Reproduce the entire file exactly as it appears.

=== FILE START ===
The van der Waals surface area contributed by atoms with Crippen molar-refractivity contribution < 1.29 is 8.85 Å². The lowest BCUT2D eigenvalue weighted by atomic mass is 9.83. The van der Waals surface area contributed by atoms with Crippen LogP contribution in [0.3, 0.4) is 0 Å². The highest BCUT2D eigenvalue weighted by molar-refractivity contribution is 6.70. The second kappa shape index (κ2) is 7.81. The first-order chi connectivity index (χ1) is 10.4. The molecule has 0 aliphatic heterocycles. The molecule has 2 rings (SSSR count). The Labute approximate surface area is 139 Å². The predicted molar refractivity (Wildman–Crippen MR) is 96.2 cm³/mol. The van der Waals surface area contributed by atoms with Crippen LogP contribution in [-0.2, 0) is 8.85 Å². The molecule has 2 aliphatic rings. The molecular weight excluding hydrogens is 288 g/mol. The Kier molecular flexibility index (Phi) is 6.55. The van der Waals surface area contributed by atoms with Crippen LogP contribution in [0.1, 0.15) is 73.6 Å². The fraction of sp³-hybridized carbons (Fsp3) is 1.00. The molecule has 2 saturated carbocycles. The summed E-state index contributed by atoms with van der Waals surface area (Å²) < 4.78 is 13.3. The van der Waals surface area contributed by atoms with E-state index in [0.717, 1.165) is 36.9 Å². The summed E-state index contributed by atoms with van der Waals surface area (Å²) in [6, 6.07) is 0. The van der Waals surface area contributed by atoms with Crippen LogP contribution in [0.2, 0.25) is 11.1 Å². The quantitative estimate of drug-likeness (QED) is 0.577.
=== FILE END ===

The van der Waals surface area contributed by atoms with Crippen molar-refractivity contribution < 1.29 is 8.85 Å². The lowest BCUT2D eigenvalue weighted by atomic mass is 9.83. The van der Waals surface area contributed by atoms with Crippen LogP contribution in [0.3, 0.4) is 0 Å². The highest BCUT2D eigenvalue weighted by molar-refractivity contribution is 6.70. The second kappa shape index (κ2) is 7.81. The first-order chi connectivity index (χ1) is 10.4. The molecule has 0 aliphatic heterocycles. The molecule has 2 rings (SSSR count). The Labute approximate surface area is 139 Å². The predicted molar refractivity (Wildman–Crippen MR) is 96.2 cm³/mol. The van der Waals surface area contributed by atoms with Crippen LogP contribution in [-0.2, 0) is 8.85 Å². The molecule has 2 aliphatic rings. The molecular weight excluding hydrogens is 288 g/mol. The Kier molecular flexibility index (Phi) is 6.55. The van der Waals surface area contributed by atoms with Crippen LogP contribution in [0.1, 0.15) is 73.6 Å². The fraction of sp³-hybridized carbons (Fsp3) is 1.00. The molecule has 2 saturated carbocycles. The summed E-state index contributed by atoms with van der Waals surface area (Å²) < 4.78 is 13.3. The van der Waals surface area contributed by atoms with E-state index in [0.717, 1.165) is 36.9 Å². The summed E-state index contributed by atoms with van der Waals surface area (Å²) in [6, 6.07) is 0. The van der Waals surface area contributed by atoms with Crippen LogP contribution in [0.2, 0.25) is 11.1 Å². The quantitative estimate of drug-likeness (QED) is 0.577.